Imagine you are 48 hours away from doing a deal to sell your business. You’ve completed all due diligence, your key customers have been ‘interviewed’ and all your staff have met the potential acquirers and been offered glittering future prospects. Suddenly, the acquirer rings you up to give you a ‘ten-million dollar haircut’ – the American euphemism for a dramatic cut in price.
You’re not given a proper reason, nothing new has come up to change your company’s valuation and the market conditions are the same, if not better, than before. In other words, it’s clear that your acquirers are trying it on because they know they’ve got you at your most vulnerable time.
Regardless of the outcome, this situation raises the question of what constitutes hard but fair negotiations, as opposed to bad or even immoral business ethics? In my view, this is an example of immoral business ethics, but as reverse caveat emptor applies there is normally nothing you can do. Public companies demand break-up fees but for small private companies this is rarely feasible.
The only thing you can do is hope that a poor reputation in the marketplace affects them in the future. Fortunately, it probably will!
Now, if I cite a different example, that of targeting a competitor’s sales force, most people would say that was fair game. Having said that, it seems less than fair in some industries for companies that have set up training or apprenticeship schemes and end up having their people poached just when they are looking to recoup their investment. That’s probably a good reason why so few companies continue to run such schemes.
Another example of questionable business ethics is where large companies dangle a potentially large contract to a small supplier, deliberately lead them on at middle-management level only to be overruled at board level much later on. This is particularly galling and can cause real damage to small companies who only have limited sales and support resources. Yet I’ve seen it happen time and time again.
Prevention and protection
Up until recently, there has been very little protection for your average business against immoral, as opposed to criminal, business behaviour. This is, however, beginning to change. For instance, banks that have behaved pretty badly in ruthlessly closing businesses down (having encouraged them to expand too much in the first place) are now subject to business banking codes of practice. Larger public companies are now required under the Companies Act to produce a creditor payment policy in their annual report and accounts. This at least spotlights companies who abuse their position to withhold payments to their suppliers for unnecessarily long periods.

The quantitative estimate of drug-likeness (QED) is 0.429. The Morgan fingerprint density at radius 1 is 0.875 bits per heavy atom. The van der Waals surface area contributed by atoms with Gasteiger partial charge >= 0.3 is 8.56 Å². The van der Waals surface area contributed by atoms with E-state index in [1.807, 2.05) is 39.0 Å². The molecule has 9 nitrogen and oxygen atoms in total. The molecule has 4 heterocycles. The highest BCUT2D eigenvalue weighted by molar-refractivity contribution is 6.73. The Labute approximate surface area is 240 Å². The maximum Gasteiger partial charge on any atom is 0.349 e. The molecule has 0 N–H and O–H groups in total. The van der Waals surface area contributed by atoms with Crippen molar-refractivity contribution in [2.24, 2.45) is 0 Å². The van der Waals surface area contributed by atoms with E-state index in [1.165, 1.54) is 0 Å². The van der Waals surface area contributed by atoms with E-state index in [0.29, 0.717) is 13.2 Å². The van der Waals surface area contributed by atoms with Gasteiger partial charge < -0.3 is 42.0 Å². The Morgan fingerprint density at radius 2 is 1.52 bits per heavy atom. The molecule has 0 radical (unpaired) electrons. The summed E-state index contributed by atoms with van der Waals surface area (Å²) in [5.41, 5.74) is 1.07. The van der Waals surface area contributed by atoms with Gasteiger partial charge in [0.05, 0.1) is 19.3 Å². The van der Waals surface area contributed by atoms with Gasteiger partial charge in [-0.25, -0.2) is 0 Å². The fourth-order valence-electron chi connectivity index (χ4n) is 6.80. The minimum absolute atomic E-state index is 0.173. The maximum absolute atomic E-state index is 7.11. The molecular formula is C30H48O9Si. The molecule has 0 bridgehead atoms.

The Government is also getting in on the act with its proposed Company Law Reform Bill. The dangerously drafted Section 156 (3) will make directors liable if they do not look after the interest of ‘customers, suppliers, the community and the environment’. It remains to see what ends up on the statutory book but, however it is worded, it’s bound to be highly contentious.
In the US, growing companies have much more protection against bad business ethics than in the UK. For a start, price fixing is a criminal act, not just a financial penalty as it is here. Hungry US attorneys on contingency fees are also a strong disincentive for people taking risks with dubious ethics. But despite all this, I’m afraid that in today’s business environment the good guys still don’t always win.
Lessons to learn
I believe good businessmen and women should always be sceptical when dealing with people with whom they do not have an established relationship. If you were hiring a new employee you would take out a reference – do the same with new suppliers and potential customers. And have a proper set of business terms and stick to them in all but the most unusual circumstances. I have always found that people respect you for this and anyone who whinges about it is probably telling you something about their business practices from the outset.
In essence, pick your business associates with the same care as your close friends – but with a lot less latitude!
>Michael Jackson is chairman of Elderstreet Investments, the leading technology venture capitalist which he founded in 1990. He is also chairman of Sage, the FTSE-100 accounting software group which he has been closely involved for over 20 years, since its unquoted days.